OCCUPY CENTRAL
As I see it
by

First night of Occupy Central: My six hours in Admiralty

PUBLISHED : Monday, 29 September, 2014, 9:15am
UPDATED : Monday, 29 September, 2014, 12:37pm

I gathered a few essentials – cell phone, notebook, pen, face towel and eye goggles – and left my apartment. I met up with my brother Kelvin at Lippo Centre and we walked to the section of the Connaught Road expressway that had been taken over by protesters and regular citizens who supported them. We were about 50 metres from the government offices, the epicentre of a massive student protest and the frontline of a police standoff.

It was 3:45pm. By then, there were throngs of people all around us, many wearing goggles and raincoats to guard against pepper spray. Some put saran wrap around their eye-gear for extra protection. Tanya Chan (陳淑莊), vice chairwoman of the Civic Party, was speaking into a bullhorn. A student wove through the crowd with a loudspeaker broadcasting her words. Chan asked citizens to hold the line outside the Bank of China tower to stop police from advancing. She also warned us about undercover cops collecting intelligence from the crowd. “Strike up a conversation with anyone who looks suspicious,” she said.

From afar, someone yelled “Saline water! We need saline water!” Other supplies were needed too: face masks, umbrellas and drinking water. My brother and I went to see what we could do to help. We joined the human chain passing supplies from one side of Connaught Road to the other. They were for student protesters who had been pepper-sprayed by police. The girl next to me, who was about 15, shoved a carton of fresh milk into my hand. “Pass it on,” she said. Milk is supposed to sooth the eyes because it neutralises the chemicals in the pepper spray. There was order in this chaos: everyone was a commander and everyone was a foot soldier.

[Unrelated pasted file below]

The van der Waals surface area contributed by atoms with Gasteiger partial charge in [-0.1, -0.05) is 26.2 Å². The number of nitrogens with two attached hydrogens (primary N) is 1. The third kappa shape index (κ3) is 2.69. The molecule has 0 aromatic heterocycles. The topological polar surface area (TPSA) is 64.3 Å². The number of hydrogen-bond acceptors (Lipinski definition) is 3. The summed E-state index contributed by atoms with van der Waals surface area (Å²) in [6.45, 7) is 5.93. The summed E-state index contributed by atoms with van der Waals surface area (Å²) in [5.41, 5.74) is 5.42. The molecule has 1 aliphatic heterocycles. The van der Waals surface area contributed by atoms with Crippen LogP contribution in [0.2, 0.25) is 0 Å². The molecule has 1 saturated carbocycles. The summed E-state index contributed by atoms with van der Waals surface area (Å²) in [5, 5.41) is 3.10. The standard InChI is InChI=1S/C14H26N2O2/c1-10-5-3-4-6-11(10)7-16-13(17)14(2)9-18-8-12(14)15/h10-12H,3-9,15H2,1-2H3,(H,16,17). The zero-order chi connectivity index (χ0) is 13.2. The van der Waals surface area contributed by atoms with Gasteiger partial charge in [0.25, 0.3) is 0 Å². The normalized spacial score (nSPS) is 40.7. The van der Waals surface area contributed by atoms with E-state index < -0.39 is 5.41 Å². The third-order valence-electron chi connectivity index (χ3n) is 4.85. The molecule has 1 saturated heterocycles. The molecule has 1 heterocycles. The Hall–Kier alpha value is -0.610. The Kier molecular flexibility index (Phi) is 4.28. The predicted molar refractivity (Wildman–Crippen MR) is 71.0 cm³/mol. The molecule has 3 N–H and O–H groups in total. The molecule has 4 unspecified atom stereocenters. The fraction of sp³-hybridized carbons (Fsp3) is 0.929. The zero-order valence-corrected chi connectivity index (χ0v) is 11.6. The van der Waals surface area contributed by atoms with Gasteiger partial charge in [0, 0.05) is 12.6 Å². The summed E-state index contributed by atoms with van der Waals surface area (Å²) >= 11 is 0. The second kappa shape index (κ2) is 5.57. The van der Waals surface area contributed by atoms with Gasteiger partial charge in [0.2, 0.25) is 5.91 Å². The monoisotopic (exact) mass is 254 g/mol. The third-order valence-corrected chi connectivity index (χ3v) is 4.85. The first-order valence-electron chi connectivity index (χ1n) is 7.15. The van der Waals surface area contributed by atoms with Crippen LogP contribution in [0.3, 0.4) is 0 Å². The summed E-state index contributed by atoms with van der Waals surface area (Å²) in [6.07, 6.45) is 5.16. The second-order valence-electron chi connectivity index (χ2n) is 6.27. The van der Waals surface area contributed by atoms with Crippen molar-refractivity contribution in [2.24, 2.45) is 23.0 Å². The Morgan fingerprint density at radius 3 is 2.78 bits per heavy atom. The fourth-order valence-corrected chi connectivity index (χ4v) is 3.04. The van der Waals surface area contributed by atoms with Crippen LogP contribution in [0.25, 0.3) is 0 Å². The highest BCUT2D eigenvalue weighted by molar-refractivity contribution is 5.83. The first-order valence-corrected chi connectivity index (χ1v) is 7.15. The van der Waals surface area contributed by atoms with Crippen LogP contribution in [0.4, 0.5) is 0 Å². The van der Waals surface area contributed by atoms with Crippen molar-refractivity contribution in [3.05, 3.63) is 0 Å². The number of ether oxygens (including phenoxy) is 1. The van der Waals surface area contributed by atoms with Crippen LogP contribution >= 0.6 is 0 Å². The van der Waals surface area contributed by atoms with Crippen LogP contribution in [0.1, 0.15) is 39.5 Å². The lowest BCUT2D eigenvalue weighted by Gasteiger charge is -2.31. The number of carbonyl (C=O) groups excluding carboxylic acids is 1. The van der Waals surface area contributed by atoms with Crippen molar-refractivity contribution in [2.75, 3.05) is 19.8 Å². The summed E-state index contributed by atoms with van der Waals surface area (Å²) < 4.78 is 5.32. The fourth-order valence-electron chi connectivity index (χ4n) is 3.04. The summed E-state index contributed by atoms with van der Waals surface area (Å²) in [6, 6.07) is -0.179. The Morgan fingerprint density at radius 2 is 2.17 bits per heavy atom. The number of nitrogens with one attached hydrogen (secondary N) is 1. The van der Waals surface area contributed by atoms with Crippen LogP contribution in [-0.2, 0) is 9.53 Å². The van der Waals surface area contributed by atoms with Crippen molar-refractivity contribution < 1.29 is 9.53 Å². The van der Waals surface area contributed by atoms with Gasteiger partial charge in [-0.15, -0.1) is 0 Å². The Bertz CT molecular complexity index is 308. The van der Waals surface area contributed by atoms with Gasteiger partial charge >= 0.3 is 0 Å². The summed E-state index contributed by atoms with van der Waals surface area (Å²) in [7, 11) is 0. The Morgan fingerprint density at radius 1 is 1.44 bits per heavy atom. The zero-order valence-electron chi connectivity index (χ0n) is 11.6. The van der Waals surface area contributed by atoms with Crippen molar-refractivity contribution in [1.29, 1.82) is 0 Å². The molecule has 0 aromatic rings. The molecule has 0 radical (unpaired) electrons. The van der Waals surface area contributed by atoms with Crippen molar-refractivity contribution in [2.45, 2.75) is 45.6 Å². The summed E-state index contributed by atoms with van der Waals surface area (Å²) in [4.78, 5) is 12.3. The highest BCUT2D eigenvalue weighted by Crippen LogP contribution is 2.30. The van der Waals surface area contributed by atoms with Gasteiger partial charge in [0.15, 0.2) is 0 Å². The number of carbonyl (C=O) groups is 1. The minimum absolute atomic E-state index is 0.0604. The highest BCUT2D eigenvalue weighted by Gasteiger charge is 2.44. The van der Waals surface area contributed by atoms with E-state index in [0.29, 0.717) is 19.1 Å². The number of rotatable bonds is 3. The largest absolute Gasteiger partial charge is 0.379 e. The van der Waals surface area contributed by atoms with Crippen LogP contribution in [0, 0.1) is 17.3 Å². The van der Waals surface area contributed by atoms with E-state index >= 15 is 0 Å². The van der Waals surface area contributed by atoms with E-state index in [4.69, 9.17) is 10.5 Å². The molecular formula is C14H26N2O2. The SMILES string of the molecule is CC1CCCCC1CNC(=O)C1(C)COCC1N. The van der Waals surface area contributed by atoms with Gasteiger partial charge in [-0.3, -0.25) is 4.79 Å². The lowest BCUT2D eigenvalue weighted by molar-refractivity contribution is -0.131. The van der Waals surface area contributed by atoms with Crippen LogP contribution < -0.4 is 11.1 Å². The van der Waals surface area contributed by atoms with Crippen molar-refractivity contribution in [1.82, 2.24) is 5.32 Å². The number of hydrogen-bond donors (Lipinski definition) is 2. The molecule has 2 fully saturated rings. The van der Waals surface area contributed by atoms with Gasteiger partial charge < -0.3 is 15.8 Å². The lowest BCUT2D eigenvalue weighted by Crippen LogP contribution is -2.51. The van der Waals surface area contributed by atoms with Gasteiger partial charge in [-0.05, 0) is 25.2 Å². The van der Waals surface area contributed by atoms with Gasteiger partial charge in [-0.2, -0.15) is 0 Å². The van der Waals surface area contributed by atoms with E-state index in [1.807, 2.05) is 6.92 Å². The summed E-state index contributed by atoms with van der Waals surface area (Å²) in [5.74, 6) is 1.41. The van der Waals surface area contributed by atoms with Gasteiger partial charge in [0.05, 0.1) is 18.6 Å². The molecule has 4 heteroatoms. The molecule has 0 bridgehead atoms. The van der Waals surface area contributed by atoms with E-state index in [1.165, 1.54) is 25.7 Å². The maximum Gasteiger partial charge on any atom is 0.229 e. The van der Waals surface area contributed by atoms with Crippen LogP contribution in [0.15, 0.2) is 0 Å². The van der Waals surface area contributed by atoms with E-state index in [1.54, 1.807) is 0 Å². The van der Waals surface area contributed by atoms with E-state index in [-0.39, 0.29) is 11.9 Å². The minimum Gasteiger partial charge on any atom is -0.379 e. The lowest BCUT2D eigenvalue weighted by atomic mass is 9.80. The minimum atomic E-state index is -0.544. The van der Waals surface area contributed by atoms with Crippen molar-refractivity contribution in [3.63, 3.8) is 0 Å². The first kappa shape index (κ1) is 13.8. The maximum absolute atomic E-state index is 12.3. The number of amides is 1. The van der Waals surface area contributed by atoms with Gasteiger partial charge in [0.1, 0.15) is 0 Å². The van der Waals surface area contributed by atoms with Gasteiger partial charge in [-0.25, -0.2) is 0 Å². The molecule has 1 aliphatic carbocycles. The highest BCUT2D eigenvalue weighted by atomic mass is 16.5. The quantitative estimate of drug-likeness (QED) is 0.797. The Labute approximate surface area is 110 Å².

We hit a lull in the calls for supplies. I told Kelvin I needed to use the bathroom and we walked to a nearby shopping mall. On our way back, I proposed to grab a few supplies for the frontline. My brother had overheard that saline water was most needed, and so we spent the next 45 minutes scouring Wanchai for pharmacies, because other volunteers had already emptied the shelves in the vicinity.

As we were paying for saline water at a local drugstore, we saw a text message on our phones. “Police has just fired tear gas into the crowd!” The text was from my sister-in-law who was monitoring the latest developments from her home. We sensed the gravity of the situation and began running with our purchases back to Admiralty. As we approached Connaught Road, we heard harrowing accounts from students who had retreated from the frontline. A young man said, “The police hoisted a black banner, and we had never seen a black banner before. Now we know: black means tear gas.” The girl next to him chimed in, “It stung like hell.” Many started cursing at the police officers standing guard by the sidewalk. “Have you all gone mad?” shut one person. “How could you do this to our defenceless students? Don’t you have children of your own?” asked another.